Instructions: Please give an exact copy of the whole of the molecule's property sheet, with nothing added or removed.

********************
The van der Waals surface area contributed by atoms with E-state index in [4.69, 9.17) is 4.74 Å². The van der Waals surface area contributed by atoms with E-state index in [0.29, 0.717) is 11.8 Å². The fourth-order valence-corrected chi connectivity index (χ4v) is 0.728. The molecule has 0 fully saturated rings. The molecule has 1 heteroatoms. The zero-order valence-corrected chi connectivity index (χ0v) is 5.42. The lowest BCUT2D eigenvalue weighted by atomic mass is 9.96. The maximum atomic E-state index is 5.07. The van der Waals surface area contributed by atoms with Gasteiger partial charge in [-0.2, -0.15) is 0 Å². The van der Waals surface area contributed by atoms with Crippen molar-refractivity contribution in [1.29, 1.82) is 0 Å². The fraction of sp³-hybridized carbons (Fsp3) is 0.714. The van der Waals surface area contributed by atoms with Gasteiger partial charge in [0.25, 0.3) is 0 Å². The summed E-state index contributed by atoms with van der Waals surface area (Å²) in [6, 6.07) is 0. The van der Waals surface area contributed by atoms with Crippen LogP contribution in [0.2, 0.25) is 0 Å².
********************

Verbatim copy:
The van der Waals surface area contributed by atoms with E-state index in [4.69, 9.17) is 4.74 Å². The van der Waals surface area contributed by atoms with E-state index in [0.29, 0.717) is 11.8 Å². The fourth-order valence-corrected chi connectivity index (χ4v) is 0.728. The molecule has 0 fully saturated rings. The molecule has 1 heteroatoms. The zero-order valence-corrected chi connectivity index (χ0v) is 5.42. The lowest BCUT2D eigenvalue weighted by atomic mass is 9.96. The maximum atomic E-state index is 5.07. The van der Waals surface area contributed by atoms with Gasteiger partial charge in [-0.2, -0.15) is 0 Å². The van der Waals surface area contributed by atoms with Crippen molar-refractivity contribution in [1.29, 1.82) is 0 Å². The fraction of sp³-hybridized carbons (Fsp3) is 0.714. The van der Waals surface area contributed by atoms with Gasteiger partial charge in [0.25, 0.3) is 0 Å². The summed E-state index contributed by atoms with van der Waals surface area (Å²) in [6, 6.07) is 0. The van der Waals surface area contributed by atoms with Crippen LogP contribution in [0.2, 0.25) is 0 Å².